Written By: McQ
URL: http://www.qando.net/
And as to that, I have no real worries at this point; THere’s too much history between Iran and Iraq to see them getting overly chummy (Which seems your fear, here)
Your ignorance of Iraqi history is manifest. Yes, they have been historical enemies. But that was when there was a Sunni dominated government in Iraq. Since Iraq became Iraq the Iraqis in charge have been Sunnis. Now that has changed.

I think I see the problem here - you don’t understand the difference between a Shiite and a Sunni. Now I get it.
Further, I have said often enough that seeking to change the culture by means of government is fuitless at best and counter productive, at worst. THe left in this country has been trying to use government to alter the culture for years, and look at the disaster that’s turned into.
Again, thanks for making my point. The idea that the US government was going to go into Iraq and change the sectarian nature of Iraqi culture was, is, and will always be a pipe dream. I couldn’t have said it better Bithead. But the idea that George Bush - of all people - was going to be able to pull it off was a pipe dream inside a pipe dream.
So, what does this mean for Iraq now?
A long, slow, culturally driven change. We’ve made far too many freinds in Iraq for them to to be a threat to us, (Barring some islamic coup. But at the same time to expect them to abandon the islamic background outright in one go is unrealistic.
Yes - like our good friend Sadr. Or our good friends in the Badr Brigade. You know - the same militia that receives its training and support from Iran. The same militia that runs the interior ministry. The same militia that sends out death squads to hunt down Sunnis. The same milita that is at this very moment opertaing torture chambers in Iraq.

Our friends lost the election, Bithead. Chalabi, Allawi, etc. They lost. Big time. The Iranian backed mullahs won.

Why do you want to hand Iraq over to the mullahs and the Iranians, Bithead? Why do you want to condemn the non-Kurd Iraqis to a life under the thumb of an Iranian style theocracy? Why do you hate freedom?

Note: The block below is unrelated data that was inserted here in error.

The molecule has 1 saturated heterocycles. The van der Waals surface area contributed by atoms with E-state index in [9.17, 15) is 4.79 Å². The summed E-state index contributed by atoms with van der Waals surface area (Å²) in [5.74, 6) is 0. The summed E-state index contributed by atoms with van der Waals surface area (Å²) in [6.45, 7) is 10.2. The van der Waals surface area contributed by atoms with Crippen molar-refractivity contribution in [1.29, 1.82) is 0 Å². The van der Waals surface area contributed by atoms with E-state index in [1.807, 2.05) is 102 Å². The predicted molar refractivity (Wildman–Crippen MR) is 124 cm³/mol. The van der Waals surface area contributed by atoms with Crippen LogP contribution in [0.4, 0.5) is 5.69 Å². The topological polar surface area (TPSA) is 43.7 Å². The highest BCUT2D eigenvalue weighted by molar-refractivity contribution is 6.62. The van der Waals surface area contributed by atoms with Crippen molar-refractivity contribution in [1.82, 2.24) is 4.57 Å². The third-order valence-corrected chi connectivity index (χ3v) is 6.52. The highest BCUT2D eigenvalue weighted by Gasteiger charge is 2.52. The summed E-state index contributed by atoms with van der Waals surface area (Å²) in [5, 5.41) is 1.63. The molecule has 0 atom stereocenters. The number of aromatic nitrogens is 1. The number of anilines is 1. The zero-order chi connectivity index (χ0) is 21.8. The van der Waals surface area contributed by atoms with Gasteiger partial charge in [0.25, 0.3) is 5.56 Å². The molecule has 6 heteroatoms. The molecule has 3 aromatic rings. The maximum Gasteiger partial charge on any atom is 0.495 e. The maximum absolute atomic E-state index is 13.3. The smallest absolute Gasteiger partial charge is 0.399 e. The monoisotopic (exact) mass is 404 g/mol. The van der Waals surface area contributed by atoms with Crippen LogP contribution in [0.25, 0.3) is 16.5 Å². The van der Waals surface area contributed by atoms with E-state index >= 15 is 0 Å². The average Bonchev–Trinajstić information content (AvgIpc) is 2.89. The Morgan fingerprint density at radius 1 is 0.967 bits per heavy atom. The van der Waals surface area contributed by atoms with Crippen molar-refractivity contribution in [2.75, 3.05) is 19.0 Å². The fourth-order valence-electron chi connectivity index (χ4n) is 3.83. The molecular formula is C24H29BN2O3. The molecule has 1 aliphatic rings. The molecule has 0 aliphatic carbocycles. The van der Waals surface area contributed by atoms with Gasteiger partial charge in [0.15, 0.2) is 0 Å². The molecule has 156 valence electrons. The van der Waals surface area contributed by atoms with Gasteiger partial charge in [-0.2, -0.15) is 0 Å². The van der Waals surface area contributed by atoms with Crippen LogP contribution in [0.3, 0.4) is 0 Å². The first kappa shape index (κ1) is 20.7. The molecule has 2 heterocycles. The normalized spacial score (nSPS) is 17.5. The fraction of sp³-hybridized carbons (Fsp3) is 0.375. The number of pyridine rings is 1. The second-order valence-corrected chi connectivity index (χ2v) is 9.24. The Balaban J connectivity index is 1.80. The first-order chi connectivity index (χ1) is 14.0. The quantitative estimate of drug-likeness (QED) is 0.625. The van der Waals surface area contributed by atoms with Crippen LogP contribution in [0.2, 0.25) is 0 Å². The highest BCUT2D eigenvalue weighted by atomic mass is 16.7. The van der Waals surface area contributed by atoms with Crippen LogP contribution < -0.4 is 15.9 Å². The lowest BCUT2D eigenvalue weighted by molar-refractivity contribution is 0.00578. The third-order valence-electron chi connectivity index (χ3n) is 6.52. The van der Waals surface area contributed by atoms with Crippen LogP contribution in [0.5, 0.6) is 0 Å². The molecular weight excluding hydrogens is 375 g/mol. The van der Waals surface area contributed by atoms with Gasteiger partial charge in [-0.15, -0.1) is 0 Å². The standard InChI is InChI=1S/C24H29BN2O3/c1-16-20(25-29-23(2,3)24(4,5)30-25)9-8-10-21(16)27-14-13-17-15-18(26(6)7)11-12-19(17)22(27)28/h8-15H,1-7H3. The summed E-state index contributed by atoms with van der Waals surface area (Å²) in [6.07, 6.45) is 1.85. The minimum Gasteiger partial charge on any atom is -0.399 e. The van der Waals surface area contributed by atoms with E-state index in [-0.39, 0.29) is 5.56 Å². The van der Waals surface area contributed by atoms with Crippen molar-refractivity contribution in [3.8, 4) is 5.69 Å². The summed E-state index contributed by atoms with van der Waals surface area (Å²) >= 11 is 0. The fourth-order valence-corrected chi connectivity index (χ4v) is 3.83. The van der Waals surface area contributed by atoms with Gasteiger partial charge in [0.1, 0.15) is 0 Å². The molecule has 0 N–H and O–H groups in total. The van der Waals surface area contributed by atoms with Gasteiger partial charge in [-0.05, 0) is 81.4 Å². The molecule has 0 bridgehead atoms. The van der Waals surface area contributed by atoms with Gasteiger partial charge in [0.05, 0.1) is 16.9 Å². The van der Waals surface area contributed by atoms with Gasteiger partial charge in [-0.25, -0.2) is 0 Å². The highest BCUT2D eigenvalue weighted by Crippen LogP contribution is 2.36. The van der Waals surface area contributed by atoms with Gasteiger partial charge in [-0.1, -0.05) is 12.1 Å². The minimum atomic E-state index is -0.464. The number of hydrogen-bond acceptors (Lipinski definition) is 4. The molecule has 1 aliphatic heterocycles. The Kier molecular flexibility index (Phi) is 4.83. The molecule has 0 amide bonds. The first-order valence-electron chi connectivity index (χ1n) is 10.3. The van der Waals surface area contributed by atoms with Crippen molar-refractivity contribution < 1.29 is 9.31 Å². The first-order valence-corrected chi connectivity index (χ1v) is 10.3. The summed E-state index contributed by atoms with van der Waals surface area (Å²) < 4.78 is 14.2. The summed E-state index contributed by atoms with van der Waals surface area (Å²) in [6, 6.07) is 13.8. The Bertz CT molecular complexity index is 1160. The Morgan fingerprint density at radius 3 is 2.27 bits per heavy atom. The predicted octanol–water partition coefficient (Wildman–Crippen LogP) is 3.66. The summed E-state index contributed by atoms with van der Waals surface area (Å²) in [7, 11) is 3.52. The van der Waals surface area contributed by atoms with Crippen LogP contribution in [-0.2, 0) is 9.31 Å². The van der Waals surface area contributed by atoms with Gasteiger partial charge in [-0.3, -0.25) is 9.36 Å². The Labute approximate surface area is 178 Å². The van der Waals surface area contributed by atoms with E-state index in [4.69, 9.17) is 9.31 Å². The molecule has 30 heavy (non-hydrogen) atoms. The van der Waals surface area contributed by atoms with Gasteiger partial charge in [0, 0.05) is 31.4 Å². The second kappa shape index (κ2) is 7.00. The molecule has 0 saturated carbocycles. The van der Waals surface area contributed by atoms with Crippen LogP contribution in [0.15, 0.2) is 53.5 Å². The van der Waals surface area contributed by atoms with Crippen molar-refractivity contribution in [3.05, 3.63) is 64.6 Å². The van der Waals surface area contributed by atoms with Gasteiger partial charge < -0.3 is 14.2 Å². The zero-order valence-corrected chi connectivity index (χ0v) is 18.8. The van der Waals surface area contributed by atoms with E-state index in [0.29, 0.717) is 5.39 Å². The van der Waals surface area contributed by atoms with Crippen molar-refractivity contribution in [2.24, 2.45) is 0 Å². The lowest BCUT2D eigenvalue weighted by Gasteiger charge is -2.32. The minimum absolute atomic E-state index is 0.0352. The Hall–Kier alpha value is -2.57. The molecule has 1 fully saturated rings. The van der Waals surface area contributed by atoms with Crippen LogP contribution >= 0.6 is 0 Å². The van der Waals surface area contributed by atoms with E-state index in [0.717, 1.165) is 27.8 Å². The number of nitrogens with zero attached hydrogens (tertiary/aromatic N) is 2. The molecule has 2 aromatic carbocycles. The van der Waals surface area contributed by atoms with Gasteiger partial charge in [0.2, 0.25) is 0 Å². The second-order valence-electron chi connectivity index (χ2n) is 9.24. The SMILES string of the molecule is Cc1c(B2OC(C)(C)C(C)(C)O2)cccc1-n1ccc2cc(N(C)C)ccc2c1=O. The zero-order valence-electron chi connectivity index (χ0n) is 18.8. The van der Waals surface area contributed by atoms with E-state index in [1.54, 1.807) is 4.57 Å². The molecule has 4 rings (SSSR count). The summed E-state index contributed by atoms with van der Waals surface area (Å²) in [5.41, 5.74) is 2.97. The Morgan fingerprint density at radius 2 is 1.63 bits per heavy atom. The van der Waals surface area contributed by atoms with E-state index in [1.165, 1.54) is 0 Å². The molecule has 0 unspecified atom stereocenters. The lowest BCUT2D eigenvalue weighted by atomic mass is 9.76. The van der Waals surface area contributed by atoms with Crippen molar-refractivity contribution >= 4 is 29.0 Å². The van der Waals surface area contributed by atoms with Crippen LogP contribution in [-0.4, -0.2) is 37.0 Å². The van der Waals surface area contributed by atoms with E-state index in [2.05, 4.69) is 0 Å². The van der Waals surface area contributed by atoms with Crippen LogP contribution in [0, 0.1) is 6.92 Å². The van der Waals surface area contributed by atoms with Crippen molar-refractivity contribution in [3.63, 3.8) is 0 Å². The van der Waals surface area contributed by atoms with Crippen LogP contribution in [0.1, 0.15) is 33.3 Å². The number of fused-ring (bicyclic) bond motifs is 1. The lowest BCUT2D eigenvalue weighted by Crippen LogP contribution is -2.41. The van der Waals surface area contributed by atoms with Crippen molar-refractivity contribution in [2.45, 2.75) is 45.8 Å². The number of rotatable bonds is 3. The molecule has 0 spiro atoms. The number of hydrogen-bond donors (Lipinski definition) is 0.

What I find most strange about our situation in Iraq right now is that wingers are trusting the Iranians to do the right thing in Iraq. Meanwhile, Iran is essentially calling for the destruction of Israel and is bulding a nuclear bomb, if it does not have one already.

You and your ilk is getting played, Bithead.
 
Written By: mkultra
URL: http://
And as to that, I have no real worries at this point; THere’s too much history between Iran and Iraq to see them getting overly chummy (Which seems your fear, here)

Your ignorance of Iraqi history is manifest. Yes, they have been historical enemies. But that was when there was a Sunni dominated government in Iraq. Since Iraq became Iraq the Iraqis in charge have been Sunnis. Now that has changed.
So, no nobody but Sunnis got killed in the Iran war, huh?
Why do you want to hand Iraq over to the mullahs and the Iranians, Bithead?
You’re the one drawing that conclusion, MK.
Again, thanks for making my point. The idea that the US government was going to go into Iraq and change the sectarian nature of Iraqi culture was, is, and will always be a pipe dream. I couldn’t have said it better Bithead. But the idea that George Bush - of all people - was going to be able to pull it off was a pipe dream inside a pipe dream.
I don’t think Bush ever said this would be a quick fix, nor did I. Matter of fact, that’s been the Democrats’ bitch all along, that it was going to take too long, eh? However, the Democracy seed’s been planted, now. The people have had a taste of what that means. I doubt they’ll abandon it.